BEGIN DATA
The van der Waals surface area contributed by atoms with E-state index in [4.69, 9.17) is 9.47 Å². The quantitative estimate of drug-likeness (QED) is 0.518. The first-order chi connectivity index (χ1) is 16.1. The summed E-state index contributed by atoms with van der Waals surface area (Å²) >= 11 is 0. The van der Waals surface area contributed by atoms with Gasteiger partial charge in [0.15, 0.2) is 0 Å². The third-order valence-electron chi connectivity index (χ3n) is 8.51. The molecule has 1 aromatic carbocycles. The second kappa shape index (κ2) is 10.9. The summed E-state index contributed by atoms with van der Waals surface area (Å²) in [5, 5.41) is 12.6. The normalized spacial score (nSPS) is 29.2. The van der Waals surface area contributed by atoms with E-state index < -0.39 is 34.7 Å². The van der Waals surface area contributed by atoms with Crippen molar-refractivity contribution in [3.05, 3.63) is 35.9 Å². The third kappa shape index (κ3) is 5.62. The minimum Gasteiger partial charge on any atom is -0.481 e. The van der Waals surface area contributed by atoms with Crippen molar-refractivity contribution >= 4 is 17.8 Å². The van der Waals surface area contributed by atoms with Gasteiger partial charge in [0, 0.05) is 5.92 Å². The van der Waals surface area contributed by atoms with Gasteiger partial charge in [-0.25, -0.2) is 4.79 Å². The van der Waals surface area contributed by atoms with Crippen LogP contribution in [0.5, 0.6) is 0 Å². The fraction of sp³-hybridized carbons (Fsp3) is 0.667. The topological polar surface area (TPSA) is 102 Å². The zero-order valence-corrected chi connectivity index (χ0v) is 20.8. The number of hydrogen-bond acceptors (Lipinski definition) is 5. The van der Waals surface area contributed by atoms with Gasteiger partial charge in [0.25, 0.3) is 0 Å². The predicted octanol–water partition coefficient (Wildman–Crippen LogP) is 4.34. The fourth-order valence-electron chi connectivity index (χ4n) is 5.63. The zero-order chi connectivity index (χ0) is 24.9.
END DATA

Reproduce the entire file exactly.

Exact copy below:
The van der Waals surface area contributed by atoms with E-state index in [4.69, 9.17) is 9.47 Å². The quantitative estimate of drug-likeness (QED) is 0.518. The first-order chi connectivity index (χ1) is 16.1. The summed E-state index contributed by atoms with van der Waals surface area (Å²) >= 11 is 0. The van der Waals surface area contributed by atoms with Gasteiger partial charge in [0.15, 0.2) is 0 Å². The third-order valence-electron chi connectivity index (χ3n) is 8.51. The molecule has 1 aromatic carbocycles. The second kappa shape index (κ2) is 10.9. The summed E-state index contributed by atoms with van der Waals surface area (Å²) in [5, 5.41) is 12.6. The normalized spacial score (nSPS) is 29.2. The van der Waals surface area contributed by atoms with E-state index < -0.39 is 34.7 Å². The van der Waals surface area contributed by atoms with Crippen molar-refractivity contribution in [3.05, 3.63) is 35.9 Å². The third kappa shape index (κ3) is 5.62. The minimum Gasteiger partial charge on any atom is -0.481 e. The van der Waals surface area contributed by atoms with Crippen molar-refractivity contribution >= 4 is 17.8 Å². The van der Waals surface area contributed by atoms with Gasteiger partial charge in [0, 0.05) is 5.92 Å². The van der Waals surface area contributed by atoms with Gasteiger partial charge in [-0.25, -0.2) is 4.79 Å². The van der Waals surface area contributed by atoms with Crippen LogP contribution in [0.5, 0.6) is 0 Å². The fraction of sp³-hybridized carbons (Fsp3) is 0.667. The topological polar surface area (TPSA) is 102 Å². The zero-order valence-corrected chi connectivity index (χ0v) is 20.8. The number of hydrogen-bond acceptors (Lipinski definition) is 5. The van der Waals surface area contributed by atoms with Gasteiger partial charge in [0.25, 0.3) is 0 Å². The predicted octanol–water partition coefficient (Wildman–Crippen LogP) is 4.34. The fourth-order valence-electron chi connectivity index (χ4n) is 5.63. The zero-order chi connectivity index (χ0) is 24.9.